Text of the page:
Almost 90 per cent of Muirhouse tower block flats that have been surveyed need repair work, an investigation by Edinburgh City Council has revealed.
In September 2018, residents from six council-run tower blocks spoke out about the poor living conditions – largely down to mould and damp in their homes.
The initial investigation by tenant union, Living Rent, found that at least 40 tenants were putting up with damp, mould and asbestos risk.
The city council will invest £7.5m over the next five years to improve the quality of the tower blocks – but an updated report by officers has laid bare the extent of the issues being suffered by residents. The authority has gained access to 121 properties in the six blocks – of which 108 require work.
A report to the council’s north west locality committee warned: “This ranges from repair of the ventilator fans to problems with internal stack, cold bridging from balconies and walkways and a build-up of condensation due to living conditions.”
Fears have been raised that the council has only gained access to 34 per cent of all the flats in the six blocks – leading to concerns about how deep the poor living conditions could run.
Liberal Democrat Cllr Kevin Lang said: “This new report unveils the sheer scale of the problems in the high rise flats in Muirhouse.
“As a local councillor, I’ve seen properties first-hand with damp, mould and crumbling ceilings. This official report now shows just how widespread the issues are, with almost all of the properties surveyed in need of repair work. I am pleased officers are now addressing this as an urgent priority.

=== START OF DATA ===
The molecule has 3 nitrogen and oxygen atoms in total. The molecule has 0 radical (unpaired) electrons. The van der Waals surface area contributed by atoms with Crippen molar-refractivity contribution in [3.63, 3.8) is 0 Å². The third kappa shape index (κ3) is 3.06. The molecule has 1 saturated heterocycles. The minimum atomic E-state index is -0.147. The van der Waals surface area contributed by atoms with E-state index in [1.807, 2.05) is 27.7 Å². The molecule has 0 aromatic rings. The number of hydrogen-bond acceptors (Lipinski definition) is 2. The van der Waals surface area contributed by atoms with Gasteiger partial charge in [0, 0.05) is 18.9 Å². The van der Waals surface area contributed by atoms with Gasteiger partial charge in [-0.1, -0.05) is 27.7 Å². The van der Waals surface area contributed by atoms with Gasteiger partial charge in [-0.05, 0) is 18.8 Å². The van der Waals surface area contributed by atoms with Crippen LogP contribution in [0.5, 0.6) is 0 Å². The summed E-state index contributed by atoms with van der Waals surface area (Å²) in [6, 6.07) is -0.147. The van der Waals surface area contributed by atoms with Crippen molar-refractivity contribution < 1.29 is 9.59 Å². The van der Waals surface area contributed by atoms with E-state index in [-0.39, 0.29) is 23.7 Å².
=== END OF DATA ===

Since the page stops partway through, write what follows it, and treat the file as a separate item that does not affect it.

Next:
“Nevertheless, there are serious questions as to how the situation in Muirhouse was allowed to get so bad. It took tenants coming to a council committee and breaking down in tears before a serious action plan was put in place. This can never be allowed to happen again.”
The council has attempted to make contact with all tenants. North west locality officers have delivered leaflets on two occasions asking tenants to contact the council if they have any issues – while all flats have had their door knocked to check if there are any repairs issues.
A newsletter has been delivered to all tenants, informing them of a dedicated number to call if they have any issues. A weekly drop-in session has also been provided over an eight-week period to allow tenants to report repairs.
Housing and economy convener Cllr Kate Campbell said the council wants to ensure all tenants have “the best quality of life in a home that is warm, safe and that they can afford.”
She added: “We’ve been working hard to identify problems in the Muirhouse tower blocks and have made several attempts to contact every home in the area.
“We’ve been able to get into homes where tenants told us they were having problems and are now working with them to carry out any necessary repairs. I’d encourage tenants who haven’t already contacted us about issues in their homes to get in touch so we can do the same for them.”
Cllr Campbell insisted: “This work is part of our broader commitment to speed up investment in council housing, not just in Muirhouse but also across the city.”